Could prayer be neglected? I ask myself.
Since when do we get so full of emotion that we can no longer see the power in prayer?
It happens all the time. We forget the power of prayer.
We get SAD, AFRAID and ANGRY.
We think: “Why do bad things happen to good people?”
And if tragedies like this happen,
“What is the point of prayer anyway?”
I also read a Jewish Midrash posted online that goes:
“When the Jews left Egypt, the Egyptian army chased them and caught up with them at the Red Sea. The Jews didn’t know what to do, so they started praying. God turned to Moses and said, ‘Why are you crying out to me? Speak to the Jewish people and tell them to move!’
The Midrash clarifies: This is not a time for lengthy prayer.
Prayer can’t be a substitute for human effort” (Blech 291).
And while I completely agree with this lesson, I was still left feeling angry inside. Prayer can’t be given up all together, I thought to myself.
It was then I remembered a text by Abraham Joshua Heschel, found in our prayer book, Mishkan Tefillah. It reads:
God’s presence to suffuse our spirits,
God’s will to prevail in our lives.
Prayer may not bring water to parched fields,
Nor mend a broken bridge,
Nor rebuild a ruined city.
But prayer can water an arid soul,
Mend a broken heart,
Rebuild a weakened will (CCAR 125).
Tonight, we are SAD, AFRAID, and ANGRY, and we ask:
what good can prayer do?
Prayer can give us an outlet for these feelings.
When we’re SAD, we can pray the words of our tradition,
the Mourner’s Kaddish and the Mi Shebeirach,
as we grieve, as we ask for healing,
and in return, we are reminded to be more compassionate, caring
When we’re AFRAID, we can pray for shelter and strength with the Hashkiveinu,
and in return, we gain the might to do the difficult work for a
When we’re ANGRY, we can pray Shalom Rav,
in the hope that we then take our words, our prayers, to heart
and in return, let them compel us into action,
building a world where only peace is known.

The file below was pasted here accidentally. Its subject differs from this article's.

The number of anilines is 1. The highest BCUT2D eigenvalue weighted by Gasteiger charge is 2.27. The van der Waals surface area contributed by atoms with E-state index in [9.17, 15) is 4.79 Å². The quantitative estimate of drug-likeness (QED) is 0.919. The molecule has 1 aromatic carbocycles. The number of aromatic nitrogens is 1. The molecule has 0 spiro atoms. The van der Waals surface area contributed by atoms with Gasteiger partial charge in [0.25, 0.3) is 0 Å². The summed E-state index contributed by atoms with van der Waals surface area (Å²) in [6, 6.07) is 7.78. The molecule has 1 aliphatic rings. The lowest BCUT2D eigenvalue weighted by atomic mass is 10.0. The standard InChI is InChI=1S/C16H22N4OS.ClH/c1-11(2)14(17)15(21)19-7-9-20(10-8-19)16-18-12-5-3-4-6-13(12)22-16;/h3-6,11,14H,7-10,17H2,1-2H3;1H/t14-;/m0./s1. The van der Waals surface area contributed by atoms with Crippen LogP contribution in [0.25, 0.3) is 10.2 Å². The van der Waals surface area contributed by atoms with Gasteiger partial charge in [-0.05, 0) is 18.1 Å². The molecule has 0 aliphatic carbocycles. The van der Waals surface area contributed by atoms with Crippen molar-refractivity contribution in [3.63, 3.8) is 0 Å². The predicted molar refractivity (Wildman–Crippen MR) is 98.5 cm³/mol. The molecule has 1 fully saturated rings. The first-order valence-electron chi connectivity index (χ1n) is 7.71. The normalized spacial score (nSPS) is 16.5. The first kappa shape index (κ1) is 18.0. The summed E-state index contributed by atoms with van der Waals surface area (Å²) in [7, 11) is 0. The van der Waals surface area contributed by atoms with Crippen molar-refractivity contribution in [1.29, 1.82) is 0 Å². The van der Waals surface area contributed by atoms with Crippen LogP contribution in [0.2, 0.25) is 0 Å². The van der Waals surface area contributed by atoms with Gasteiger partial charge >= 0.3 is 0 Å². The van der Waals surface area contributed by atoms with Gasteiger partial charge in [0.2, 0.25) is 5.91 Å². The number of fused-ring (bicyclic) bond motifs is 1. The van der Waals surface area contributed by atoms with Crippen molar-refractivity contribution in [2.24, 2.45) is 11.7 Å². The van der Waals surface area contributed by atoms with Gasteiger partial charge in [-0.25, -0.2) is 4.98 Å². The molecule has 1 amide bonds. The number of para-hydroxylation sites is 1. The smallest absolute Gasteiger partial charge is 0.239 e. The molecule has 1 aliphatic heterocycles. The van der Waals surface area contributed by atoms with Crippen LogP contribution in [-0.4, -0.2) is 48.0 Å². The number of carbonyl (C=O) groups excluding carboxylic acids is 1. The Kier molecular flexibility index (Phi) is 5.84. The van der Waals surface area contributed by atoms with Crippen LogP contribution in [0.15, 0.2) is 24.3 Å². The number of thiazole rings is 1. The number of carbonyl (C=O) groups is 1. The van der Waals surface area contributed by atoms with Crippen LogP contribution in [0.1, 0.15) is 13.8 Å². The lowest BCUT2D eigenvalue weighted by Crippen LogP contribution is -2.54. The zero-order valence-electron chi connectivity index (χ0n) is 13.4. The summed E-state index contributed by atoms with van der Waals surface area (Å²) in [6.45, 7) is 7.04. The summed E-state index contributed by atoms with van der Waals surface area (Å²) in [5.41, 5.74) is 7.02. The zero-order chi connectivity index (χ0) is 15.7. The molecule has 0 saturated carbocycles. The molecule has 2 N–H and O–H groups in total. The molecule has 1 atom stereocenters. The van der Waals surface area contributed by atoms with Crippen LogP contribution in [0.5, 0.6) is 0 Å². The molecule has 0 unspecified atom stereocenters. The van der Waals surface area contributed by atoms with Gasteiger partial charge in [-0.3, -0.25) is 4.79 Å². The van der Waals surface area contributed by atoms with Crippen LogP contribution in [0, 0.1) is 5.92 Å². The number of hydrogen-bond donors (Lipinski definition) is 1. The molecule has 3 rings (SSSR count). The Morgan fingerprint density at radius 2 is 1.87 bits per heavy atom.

When we allow our hearts to be stirred by our words to God,
this is the type of prayer that then leads to action.
It does not have to be either/or: prayer or action.
It CANNOT be either/or: prayer or action.
BOTH are needed.
Because after we have:
Watered the “arid soul,”
Mended the “broken heart,”
And rebuilt the “weakened will,”
“bring water to parched fields,”
“mend a broken bridge,”
“rebuild a ruined city.”
We can accomplish the challenging work that needs to be done:
-achieve better gun control
-strengthen minorities and break down stigma
-raise LGBTQ awareness through educating others
-rebuild a shattered humanity
It seems more than appropriate that this week’s Torah portion includes the Priestly Benediction, asking God for that peace we long so much for.
The Plaut Commentary remarks upon this peace stating:
“Peace, say the Rabbis, is one of the pillars of the world;
without it the social order could not exist.
Therefore let a man do his utmost to promote it.
Peace is the burden of the prayer with which every service in the synagogue concludes:
‘May He who makes peace in His high heavens grant peace unto us (URJ 944)!’”
But I suggest we pray, “May God who makes peace in the High heavens, help us to make peace here on earth.”
With both prayer and action,
may we bring the age of peace
for us and for all humanity.
And let us say: Amen.